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File photo Philip Fitzpatrick/PA Wire
pay restoration

Industrial action across other sectors stirring discontent among gardaí

Rural members have spoken to about the frustration among their members.

OVER THE PAST month workers from across a range of public and private sectors have proposed industrial action. 

In the course of the past month there has been public discontent from teachers, train drivers and – most prominently – Luas drivers.

Speaking to, representatives from the country’s rural garda divisions have explained how seeing the action being taken has amped up feeling among the grassroots.

‘We want our pay back’

Divisional representative to the GRA for the Sligo-Leitrim division Garda Ray Wims told “At the GRA conference in Carlow last year… we were mandated by our members to restore pay. And since that the members in my division have said ‘right, we want our pay back’.”

While changes to uniform, the provision of specialised garda patrol cars and problems with how the PULSE system are operated are also issues – all come secondary to pay restoration.

“Members I represent, they’re happy to see ordinary workers getting a decent pay package for what they do so we have no issue with what bus, rail and Luas drivers get,” Wims explained.

We’re just interested in ourselves and restoring the pay. It’s not a pay rise we’re looking for. It’s a restoration of pay.

GRA representative from Donegal Brendan O’Connor reported similar feelings among the rank-and-file. Asked if there is a frustration among members in his division, he said:

“It wouldn’t frustrate people. I’m a trade unionist and I would applaud any group of workers taking collective action.

It would focus our members’ minds on how badly their pay and conditions have been impacted by the crisis.

‘We’ve lost so many’  

The issue of low pay is compounded in rural areas by the stripping back of overall garda numbers.

“Our division has lost so many,” James Morrisroe, GRA representative from Monaghan explains.

We’ve seen a 22% reduction in numbers since 2008, that is a lot on the ground.

He noted that since recruitment began again in September 2014, his division has only seen an additional 10 members added to it – meaning they’ve experienced an overall loss when retirements are taken into account.

O’Connor said that his divisional area of Donegal had seen the addition of only around 10 additional gardaí in the past 18 months.

‘It’s going to be hard for us to contain our members’ 

In October last year rank-and-file gardaí voted to reject the Lansdowne Road pay deal, with frustration that it didn’t address 30 additional hours that gardaí were required to work a year that were laid out in the previous Haddington Road agreement.

In his address to Garda Commissioner Nóirín O’Sullivan at the GRA conference last year in Carlow, the organisation’s President Dermot O’Brien hit on areas of reduced pay for gardaí, saying:

Don’t dress up reducing our conditions and increasing our productivity as necessary reforms. You are asking for far more and paying considerably less.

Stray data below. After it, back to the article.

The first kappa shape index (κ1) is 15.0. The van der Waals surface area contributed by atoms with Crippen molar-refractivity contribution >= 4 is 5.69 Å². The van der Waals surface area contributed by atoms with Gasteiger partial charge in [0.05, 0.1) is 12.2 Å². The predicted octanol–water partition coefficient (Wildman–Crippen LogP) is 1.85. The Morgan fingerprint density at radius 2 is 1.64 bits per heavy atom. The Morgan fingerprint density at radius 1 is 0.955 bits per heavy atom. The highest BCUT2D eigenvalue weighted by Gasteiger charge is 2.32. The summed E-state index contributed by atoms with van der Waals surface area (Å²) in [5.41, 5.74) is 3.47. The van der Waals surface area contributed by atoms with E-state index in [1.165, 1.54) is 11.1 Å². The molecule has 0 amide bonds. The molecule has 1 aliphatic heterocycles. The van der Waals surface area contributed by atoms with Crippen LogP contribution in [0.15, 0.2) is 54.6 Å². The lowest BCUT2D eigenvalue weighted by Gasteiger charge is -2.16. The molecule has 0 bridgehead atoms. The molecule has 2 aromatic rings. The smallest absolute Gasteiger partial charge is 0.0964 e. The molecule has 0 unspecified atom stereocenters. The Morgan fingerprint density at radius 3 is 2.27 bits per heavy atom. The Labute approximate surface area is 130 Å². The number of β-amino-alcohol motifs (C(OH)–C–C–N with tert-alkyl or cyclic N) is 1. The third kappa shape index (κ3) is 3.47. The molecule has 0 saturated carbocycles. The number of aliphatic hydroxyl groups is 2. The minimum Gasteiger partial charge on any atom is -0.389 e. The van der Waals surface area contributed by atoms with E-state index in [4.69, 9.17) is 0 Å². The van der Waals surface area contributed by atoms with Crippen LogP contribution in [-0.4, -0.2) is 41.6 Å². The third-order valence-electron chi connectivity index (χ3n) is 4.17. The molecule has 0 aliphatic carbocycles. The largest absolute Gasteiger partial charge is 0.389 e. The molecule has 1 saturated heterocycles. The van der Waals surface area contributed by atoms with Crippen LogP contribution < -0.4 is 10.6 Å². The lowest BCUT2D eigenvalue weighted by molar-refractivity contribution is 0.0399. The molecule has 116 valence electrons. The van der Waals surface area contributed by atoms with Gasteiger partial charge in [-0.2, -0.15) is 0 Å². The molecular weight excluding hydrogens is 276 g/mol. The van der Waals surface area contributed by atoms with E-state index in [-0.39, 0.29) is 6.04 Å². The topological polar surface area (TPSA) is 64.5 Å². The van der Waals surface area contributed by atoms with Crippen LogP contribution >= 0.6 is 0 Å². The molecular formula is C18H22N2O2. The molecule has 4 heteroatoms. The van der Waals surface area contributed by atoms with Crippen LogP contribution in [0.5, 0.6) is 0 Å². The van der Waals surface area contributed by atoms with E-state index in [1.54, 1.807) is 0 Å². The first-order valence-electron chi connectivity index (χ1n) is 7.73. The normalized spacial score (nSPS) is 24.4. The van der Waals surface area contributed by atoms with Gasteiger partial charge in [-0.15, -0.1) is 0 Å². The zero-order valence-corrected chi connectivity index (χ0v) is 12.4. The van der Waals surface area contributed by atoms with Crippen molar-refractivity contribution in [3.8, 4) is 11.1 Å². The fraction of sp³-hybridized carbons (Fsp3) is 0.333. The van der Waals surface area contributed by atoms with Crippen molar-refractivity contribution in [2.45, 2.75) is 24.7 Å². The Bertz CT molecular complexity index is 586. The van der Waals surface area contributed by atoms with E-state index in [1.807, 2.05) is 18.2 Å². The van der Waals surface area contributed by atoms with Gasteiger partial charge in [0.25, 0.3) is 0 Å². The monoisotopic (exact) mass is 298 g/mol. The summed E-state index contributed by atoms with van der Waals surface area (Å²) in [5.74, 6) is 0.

In the past week O’Brien called for the next government to “immediately engage” on the issue of pay restoration.

Pressure is building for changes to be made.

Last week the GRA’s central executive council representative from Cork Michael Corcoran told that members in his division had openly discussed the possibility of strike action.

Asked about this, Wims was quick to point out that other means of advancing the discussion had not yet been properly reviewed – and talking about industrial action was premature.

gardai recruitment

“What we have to do is we have to explore the first step first. We haven’t explored these yet. We need to enter into talks for restoration of pay,” he said.

I don’t think there is any point at the start saying,, ‘alright, here we’re going to go out on strike’, the first thing Kieran Mulvey (the chief executive of Labour Relations Commission) might say would be, ‘alright, what did you do? What did you look for?’

However, Wims did also emphasise that action would need to take place quickly.

“While striking is illegal, it is going to hard for us to contain the members,” he went on.

‘Turning to anger’

“If I had to gauge the mood, I would say that frustration is turning to anger,” O’Connor said.

Gardaí were ostensibly offered a pay increase under Lansdowne Road agreement – but many felt these didn’t account for the hit that gardaí had taken during the downturn. 

“The pay deal that was put on the table contained some of the most draconian measures you could think of,” O’Connor went on.

A large portion of that pay deal was the reversal of an unfair income levy. Our members felt that they were entitled to that income back anyway.

O’Connor pointed to an industrial harmony clause contained in the Lansdowne Road agreement as one problem area – something that would have created binding conditions within which dispute would be handled.

The agreement had also not addressed the 30 extra working hours, something that rank-and-file gardaí committed to discontinuing in January of this year. 

Read: Gardaí ‘considering strike action’ as anger grows among rank-and-file members

Also: Three men arrested after assault rifles and pistols are seized in Meath

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